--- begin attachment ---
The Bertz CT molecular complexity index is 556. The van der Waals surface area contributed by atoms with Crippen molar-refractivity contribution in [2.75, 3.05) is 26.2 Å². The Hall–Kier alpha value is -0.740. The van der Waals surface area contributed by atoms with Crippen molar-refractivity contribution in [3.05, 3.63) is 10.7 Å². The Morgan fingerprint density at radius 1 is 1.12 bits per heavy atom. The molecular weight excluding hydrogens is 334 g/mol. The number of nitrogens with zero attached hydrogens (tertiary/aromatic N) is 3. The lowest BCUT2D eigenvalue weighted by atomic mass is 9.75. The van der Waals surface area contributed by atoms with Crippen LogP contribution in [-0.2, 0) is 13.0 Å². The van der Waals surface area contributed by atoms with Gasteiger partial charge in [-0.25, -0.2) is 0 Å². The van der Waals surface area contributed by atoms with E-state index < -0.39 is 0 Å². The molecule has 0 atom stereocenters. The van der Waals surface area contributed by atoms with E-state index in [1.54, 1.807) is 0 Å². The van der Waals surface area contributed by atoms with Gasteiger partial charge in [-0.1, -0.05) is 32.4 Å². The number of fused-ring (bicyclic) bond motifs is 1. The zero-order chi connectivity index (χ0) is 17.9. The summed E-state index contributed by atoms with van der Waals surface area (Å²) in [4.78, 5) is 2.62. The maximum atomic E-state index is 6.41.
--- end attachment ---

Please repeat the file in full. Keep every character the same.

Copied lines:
The Bertz CT molecular complexity index is 556. The van der Waals surface area contributed by atoms with Crippen molar-refractivity contribution in [2.75, 3.05) is 26.2 Å². The Hall–Kier alpha value is -0.740. The van der Waals surface area contributed by atoms with Crippen molar-refractivity contribution in [3.05, 3.63) is 10.7 Å². The Morgan fingerprint density at radius 1 is 1.12 bits per heavy atom. The molecular weight excluding hydrogens is 334 g/mol. The number of nitrogens with zero attached hydrogens (tertiary/aromatic N) is 3. The lowest BCUT2D eigenvalue weighted by atomic mass is 9.75. The van der Waals surface area contributed by atoms with Crippen LogP contribution in [-0.2, 0) is 13.0 Å². The van der Waals surface area contributed by atoms with Gasteiger partial charge in [-0.25, -0.2) is 0 Å². The van der Waals surface area contributed by atoms with E-state index < -0.39 is 0 Å². The molecule has 0 atom stereocenters. The van der Waals surface area contributed by atoms with E-state index in [1.54, 1.807) is 0 Å². The van der Waals surface area contributed by atoms with Gasteiger partial charge in [-0.1, -0.05) is 32.4 Å². The number of fused-ring (bicyclic) bond motifs is 1. The zero-order chi connectivity index (χ0) is 17.9. The summed E-state index contributed by atoms with van der Waals surface area (Å²) in [4.78, 5) is 2.62. The maximum atomic E-state index is 6.41.